CLA is the center of lateral area, described here.
The usual cardboard method for determining the CLA is time consuming
and tedious. Therefore I made a simple java-based calculator. With
this you can make a fast approximation for the CLA position. Even
for tubular fins.
- The CLA calculator works very well for cylindrical rocket shapes. This picture
shows how you have to estimate the required values from your real
world rocket shape. Basically you have to make guesses with your
calibrated eyeballs on how to transfer the real rocket (and fin)
shape into cylindrical (and rectangular) shapes, respectively (green
lines). OR you may use the conical shape approximation for
the nose cone; adapt the body length as shown (orange lines).
- The second set of fins is helpful for calculating rockets
with front fins, as they are used for boosters in multistage
applications. If you have only 2 front fins, use the 4 fin setting,
the result will be correct.
- Important: do not tolerate leading zeroes in your
entered numbers. The calculator may give out weird results.
- Set all unused values to zero.
- The rocket's name and the date/time have been added for
printing purposes: the printouts can be filed with your other
rocket design documents. Eventually, mark the Calculator, and
"print marked" only.
- You can even do calculations in the input cells. Neat: measure
the circumference CF of the rocket, enter CF/pi as the diameter.
The default values give you an idea, resulting in a CLA of 500
- Not much input checking is done. Don't enter any undue characters
in the number fields.
This CLA calculator can be used with tubular fins as well. Klaas
Smith (KS) did test it with several rockets. Here are some snippets
of our email conversation:
KS: I make actively use of your CLA calculator. I am wondering if, and how,
I could use the calculator to calculate the CLA with rockets
with (a) circulair fin(s) behind the body of the rocket. Do you
have any ideas, suggestions or experience with this?
UH: Hmm, tubular fins, as I call them, are not as simple as flat,
level fins. If it is just 1 tube fixed straight *behind* the rocket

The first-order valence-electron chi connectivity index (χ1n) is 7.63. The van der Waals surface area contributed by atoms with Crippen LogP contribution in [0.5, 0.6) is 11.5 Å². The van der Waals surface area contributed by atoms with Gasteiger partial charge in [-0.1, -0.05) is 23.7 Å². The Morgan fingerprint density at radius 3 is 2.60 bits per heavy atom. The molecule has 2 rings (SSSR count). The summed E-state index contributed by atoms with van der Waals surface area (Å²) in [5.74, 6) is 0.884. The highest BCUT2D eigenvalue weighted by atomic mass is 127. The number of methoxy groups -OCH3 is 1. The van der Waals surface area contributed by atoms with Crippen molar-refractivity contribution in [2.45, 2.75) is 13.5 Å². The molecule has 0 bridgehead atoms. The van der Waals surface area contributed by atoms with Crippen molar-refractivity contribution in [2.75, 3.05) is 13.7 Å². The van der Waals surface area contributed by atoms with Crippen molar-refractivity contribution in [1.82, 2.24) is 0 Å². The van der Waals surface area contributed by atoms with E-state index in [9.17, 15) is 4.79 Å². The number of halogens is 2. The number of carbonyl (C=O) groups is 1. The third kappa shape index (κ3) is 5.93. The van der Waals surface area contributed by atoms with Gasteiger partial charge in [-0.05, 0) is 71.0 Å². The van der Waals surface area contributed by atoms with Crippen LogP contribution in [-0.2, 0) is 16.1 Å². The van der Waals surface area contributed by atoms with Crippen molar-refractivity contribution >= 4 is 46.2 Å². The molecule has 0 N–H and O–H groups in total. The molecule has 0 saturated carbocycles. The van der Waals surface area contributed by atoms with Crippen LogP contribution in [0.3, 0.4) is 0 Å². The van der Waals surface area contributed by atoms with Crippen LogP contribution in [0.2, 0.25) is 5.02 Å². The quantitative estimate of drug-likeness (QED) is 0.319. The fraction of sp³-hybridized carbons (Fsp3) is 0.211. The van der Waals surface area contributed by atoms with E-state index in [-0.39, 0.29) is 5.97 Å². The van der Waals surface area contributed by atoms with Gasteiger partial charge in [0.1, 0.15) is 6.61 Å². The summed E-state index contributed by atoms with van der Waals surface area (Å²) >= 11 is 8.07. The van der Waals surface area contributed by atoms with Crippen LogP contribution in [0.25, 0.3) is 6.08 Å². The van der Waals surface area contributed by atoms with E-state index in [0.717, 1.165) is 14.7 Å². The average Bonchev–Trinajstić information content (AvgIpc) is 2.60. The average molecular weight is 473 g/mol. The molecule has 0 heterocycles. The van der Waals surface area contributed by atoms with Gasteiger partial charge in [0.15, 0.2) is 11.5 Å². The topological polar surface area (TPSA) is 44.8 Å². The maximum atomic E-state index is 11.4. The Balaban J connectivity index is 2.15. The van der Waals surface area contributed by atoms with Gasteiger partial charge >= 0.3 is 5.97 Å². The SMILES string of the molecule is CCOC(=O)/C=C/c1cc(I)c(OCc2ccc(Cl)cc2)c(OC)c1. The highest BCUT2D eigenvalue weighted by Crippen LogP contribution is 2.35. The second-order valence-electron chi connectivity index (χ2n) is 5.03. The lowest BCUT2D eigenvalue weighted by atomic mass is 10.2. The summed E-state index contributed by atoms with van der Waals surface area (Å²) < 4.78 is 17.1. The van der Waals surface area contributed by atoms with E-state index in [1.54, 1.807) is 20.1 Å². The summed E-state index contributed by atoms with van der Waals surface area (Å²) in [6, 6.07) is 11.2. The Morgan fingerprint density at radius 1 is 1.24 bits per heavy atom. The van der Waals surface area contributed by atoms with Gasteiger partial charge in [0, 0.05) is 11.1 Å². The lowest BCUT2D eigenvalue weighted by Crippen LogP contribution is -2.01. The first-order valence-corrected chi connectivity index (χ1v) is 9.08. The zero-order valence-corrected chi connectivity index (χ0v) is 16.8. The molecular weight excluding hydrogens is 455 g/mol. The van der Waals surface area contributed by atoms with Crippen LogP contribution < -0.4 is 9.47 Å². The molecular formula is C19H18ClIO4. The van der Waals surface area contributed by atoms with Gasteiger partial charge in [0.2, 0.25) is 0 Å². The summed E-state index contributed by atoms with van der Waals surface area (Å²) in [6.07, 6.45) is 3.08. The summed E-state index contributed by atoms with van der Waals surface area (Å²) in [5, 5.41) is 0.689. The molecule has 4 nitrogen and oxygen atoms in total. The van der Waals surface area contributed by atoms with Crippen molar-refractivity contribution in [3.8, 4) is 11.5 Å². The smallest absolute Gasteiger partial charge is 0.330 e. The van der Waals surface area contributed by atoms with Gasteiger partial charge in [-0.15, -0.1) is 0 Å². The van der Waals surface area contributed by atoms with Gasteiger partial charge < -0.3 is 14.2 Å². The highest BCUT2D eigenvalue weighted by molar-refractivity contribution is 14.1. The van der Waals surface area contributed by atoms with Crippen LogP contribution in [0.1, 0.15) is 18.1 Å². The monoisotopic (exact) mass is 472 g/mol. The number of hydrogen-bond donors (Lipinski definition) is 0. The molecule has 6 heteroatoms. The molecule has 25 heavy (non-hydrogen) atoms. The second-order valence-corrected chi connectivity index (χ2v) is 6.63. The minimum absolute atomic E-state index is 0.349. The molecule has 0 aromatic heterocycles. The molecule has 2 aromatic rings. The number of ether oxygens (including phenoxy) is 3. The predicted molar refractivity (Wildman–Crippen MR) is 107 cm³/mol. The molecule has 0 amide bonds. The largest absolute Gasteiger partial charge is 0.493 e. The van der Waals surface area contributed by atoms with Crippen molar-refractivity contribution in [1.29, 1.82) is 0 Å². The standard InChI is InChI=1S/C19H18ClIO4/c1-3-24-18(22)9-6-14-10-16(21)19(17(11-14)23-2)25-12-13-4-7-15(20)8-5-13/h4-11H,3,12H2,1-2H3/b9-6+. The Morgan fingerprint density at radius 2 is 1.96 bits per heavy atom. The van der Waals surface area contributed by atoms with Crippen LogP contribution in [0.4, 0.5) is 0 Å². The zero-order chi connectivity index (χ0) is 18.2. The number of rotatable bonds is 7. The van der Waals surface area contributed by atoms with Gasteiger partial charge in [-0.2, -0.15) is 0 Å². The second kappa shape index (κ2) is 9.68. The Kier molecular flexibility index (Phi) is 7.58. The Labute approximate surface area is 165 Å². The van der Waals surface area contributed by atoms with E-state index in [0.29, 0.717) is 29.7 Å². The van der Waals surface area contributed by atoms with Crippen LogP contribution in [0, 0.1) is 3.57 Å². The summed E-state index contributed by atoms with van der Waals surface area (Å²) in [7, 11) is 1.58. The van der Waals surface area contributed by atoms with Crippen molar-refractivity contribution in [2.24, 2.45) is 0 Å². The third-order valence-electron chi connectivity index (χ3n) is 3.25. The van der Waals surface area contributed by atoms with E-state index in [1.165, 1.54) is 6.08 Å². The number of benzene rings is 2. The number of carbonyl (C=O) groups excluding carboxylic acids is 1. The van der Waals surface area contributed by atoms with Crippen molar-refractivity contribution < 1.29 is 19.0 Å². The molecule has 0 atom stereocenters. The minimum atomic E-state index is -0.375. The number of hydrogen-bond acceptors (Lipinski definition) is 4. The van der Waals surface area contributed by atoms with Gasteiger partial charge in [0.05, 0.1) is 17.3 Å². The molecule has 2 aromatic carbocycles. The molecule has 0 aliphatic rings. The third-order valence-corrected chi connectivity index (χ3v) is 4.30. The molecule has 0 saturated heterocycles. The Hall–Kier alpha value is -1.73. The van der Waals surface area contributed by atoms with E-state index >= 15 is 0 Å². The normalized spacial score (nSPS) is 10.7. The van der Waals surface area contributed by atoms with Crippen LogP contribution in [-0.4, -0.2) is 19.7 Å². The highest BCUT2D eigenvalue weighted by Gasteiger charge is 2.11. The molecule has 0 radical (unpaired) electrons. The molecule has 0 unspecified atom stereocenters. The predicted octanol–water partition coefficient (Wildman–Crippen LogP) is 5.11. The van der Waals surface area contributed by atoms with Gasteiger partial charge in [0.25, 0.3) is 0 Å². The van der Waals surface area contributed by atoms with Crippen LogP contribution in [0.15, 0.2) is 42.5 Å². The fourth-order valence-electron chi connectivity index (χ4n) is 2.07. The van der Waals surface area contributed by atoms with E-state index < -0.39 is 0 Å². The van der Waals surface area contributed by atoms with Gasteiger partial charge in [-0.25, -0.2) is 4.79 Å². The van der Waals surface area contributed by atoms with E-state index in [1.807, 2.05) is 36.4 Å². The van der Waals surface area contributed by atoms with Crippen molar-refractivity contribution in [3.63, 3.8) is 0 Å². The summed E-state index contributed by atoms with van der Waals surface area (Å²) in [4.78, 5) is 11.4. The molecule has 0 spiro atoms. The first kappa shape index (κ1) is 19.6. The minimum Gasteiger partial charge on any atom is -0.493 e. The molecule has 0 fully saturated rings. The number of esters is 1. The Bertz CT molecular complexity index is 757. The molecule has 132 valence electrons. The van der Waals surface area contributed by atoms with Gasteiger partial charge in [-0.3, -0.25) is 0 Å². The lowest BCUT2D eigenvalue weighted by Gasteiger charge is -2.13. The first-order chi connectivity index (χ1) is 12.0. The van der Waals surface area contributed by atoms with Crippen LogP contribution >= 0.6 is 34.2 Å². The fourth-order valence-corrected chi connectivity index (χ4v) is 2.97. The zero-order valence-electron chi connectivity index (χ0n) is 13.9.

( and coaxial), I would suggest to enter the tube fin data just
with *negative* FP1 values. I checked the CLA calculator, he can
KS: Herewith I would like to give you some feed-back on my experiments with
the "tubular" fin type rockets by using your CLA calculator.
As discussed I took over your suggestions and calculated with negative
FP1 values (fin height + distance inbetween fin and rocket). I took
over as well your suggestion to "shadow" the tubular fin
and approaches the calculation presuming 4 fins and using 0.5 times
the diameter works very well. I have built several rockets with
different lenghts and different distances and the stability and
reproducability is very high. With all the rockets the the rocket
and the tubular fin have the same diameter. Small inbetween distances
f.e. 150 mm and large distances f.e. 450 mm, everything works very
well after calculating CLA and adapting point of gravity 1 diameter
to the top of the rocket.
Example: your fin is 50 mm long and has 101 mm
distance to the rocket (distance between both), you should enter
FP1 = 151 mm and FL1 = 50 mm.
difficult is FES1. The shadow method applies mainly for flat
surfaces. Tubular ones (hollow or not) will behave somewhat different.
In our example, if the fin has 60mm diameter, try entering 4 fins
and FES1=30mm as a start. This approximates the same shadow projected.
Again thanks a lot for using your CLA
calculator and to my opinion our water rocket colleagues could use
your CLA calculator to calculate CLA for "tubular" fins
With kindest regards, Klaas Smith, 1st Nov 2004